Author: Anthea Jay Kamalnath

Key Word: Yazidi genocide, Nadia Murad

Propose Tags: Clinton Global Initiative, Clinton Global Citizen Awards, Nadia Murad, Yazidi genocide, Human Trafficking, United Nations, Security Council

Date: September 20, 2016

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Checklist for All for the Next Four Years of Trump Presidency: What You Can Do for Your Country

1) Find issues you care about.
2) Become a lobbyist, draw attention to injustice over the next four years, from local to global communities.

3) Donate to or give time to local legal aid or human rights nonprofits in conservative states that will be hit the hardest.

4) Run for office or support progressive candidates so we can turn the legislature back to blue.

5) Use storytelling as a way to talk to our brothers and sisters who voted for Trump. Not everyone is a bigot, some are lost.

6) Use international bodies like the UN to put pressure on the US on issues from climate change to indigenous rights.

7) Finally, the most important thing you can do is stay. And remind young people that America doesn’t have to be this way.

Love

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I believe we have many loves in this life and, ultimately, each one teaches us how to love ourselves. Similarly, we have many selves. Reincarnation is a metaphor for all possible within the soul, born again and again – forever beautiful.

Skid Row

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Tonight, I had the privilege of joining the Monday Night Mission in shaking hands with and handing out meals to the residents of Skid Row. Mel’s Mission is a unique organization, focused on individual assistance. Each person is welcomed by a row of greeters and before a meal is served, their name is shouted with joy by a group forming a human shield for security purposes around food and other volunteers. I was struck by the individual humanity of each person I met – tall, short, old, straight, gay, trans, young, so so many elderly people on Skid Row from all races – Chinese, Latino, African-American… There were no children but other volunteers remarked that would not be an uncommon sighting. In the beginning, I would hold their hands and introduce myself and try to say something nice but towards the end I changed the line to “No, thank you for joining us.” We forget how lucky we are. How much dignity is required to ask for help. There were grown men in tears talking about deaths of their wives, such polite proud boys twice my height… Every single Los Angeles politician should be required to stand in that line. There is no excuse for any California government official for not visiting the residents of Skid Row. On Saturday, November 5 at 4:00 p.m. on the corner of Hollywood and Vine, Angelenos will gather to march for Proposition HHH which will create 10,000 homes for the homeless in the City of Angeles. One in three homeless persons in LA is a woman. 50% of women on Skid Row are raped in their first year. 1/3 of homeless women in Los Angeles shelters are sexually assaulted. We must do more to serve our city’s most vulnerable. Human dignity should not be so hard to protect.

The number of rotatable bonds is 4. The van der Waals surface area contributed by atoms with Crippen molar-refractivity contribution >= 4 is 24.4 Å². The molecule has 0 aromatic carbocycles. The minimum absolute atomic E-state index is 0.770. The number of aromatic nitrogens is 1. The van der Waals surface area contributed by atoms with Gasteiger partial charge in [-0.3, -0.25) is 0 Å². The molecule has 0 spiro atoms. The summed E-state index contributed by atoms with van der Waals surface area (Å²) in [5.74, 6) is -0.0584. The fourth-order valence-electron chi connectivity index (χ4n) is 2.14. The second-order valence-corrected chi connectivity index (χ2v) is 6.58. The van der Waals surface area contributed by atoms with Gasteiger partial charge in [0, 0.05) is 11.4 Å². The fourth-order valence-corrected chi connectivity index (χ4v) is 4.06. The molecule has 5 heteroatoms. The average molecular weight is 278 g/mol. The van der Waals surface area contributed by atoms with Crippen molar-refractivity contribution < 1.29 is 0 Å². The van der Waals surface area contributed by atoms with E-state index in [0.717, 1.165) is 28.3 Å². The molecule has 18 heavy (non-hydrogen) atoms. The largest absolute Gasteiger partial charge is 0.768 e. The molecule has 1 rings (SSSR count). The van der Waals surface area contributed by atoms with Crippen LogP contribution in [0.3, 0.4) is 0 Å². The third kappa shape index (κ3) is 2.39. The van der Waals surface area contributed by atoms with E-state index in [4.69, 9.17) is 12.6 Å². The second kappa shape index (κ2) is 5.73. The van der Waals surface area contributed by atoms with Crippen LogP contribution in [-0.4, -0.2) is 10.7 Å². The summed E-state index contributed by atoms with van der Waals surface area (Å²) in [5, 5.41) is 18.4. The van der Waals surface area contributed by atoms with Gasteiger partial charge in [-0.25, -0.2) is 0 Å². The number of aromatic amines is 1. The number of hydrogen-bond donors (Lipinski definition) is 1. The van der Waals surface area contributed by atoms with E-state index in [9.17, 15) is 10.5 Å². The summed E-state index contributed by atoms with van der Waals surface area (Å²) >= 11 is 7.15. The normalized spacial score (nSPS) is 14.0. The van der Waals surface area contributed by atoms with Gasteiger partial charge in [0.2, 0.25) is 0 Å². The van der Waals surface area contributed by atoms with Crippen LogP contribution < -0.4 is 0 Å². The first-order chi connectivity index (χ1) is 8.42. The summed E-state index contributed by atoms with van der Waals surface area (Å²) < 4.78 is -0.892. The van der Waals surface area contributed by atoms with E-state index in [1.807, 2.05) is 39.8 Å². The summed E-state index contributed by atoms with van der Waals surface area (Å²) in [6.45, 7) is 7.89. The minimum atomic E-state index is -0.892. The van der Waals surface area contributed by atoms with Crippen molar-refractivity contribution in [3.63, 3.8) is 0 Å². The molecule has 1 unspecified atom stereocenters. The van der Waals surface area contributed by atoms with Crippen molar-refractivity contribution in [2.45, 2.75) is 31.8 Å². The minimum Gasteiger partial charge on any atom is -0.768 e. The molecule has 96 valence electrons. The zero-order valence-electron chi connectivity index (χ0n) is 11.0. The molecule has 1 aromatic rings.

I was also struck by the love young Angelenos showed for their brothers and sisters on Skid Row.

The Age of Shamelessness

If this election cycle and recent cyber attacks have taught us anything, it is that we all need to get really comfortable with who we are. This is the age of shamelessness for politicians, emissaries, hackers, trolls, stars, lovers, old men, young men, brothers-in-love alike. It is better to own a crisis instead of run away from it. It is better to own a failure than hide it.

Luke 19:41

Given our tumultuous political cycle, and the tragic events across the nation of the past year, I have been thinking about what it means when your country – or the world at-large – breaks your heart. To be broken-hearted, whether in the face of such injustice, personal tragedy, or unrequited love itself, is to be rendered into in a state of true humility. When we give up our pretensions of being able to control reality, we accept our limitedness. This limitedness is paradoxically the door to fullness – our own humanity itself. Without a broken spirit, we could never feel the full spectrum of what it means to be human – necessary for empathy. Without a broken heart, we could never rebuild something better, be it a world or a relationship, etched from a longing for what should or could have been. It is important to remain sensitive to the senseless. I suppose it is possible to have unrequited love for your country.

The Problem of the Casual

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Recently, a friend described “the problem of the casual” as lying at the root of our modern disconnect in discussions about race in America. The idea, he said, that people of color experience a different, more difficult America was best captured in a scene from The Landlord, a film from the 1970s in which Beau Bridges is a slumlord who romances his black tenant. After she gives birth, she insists that he raise their child as she wants the newborn to have a white father “so that he can grow up casual, like his Daddy.”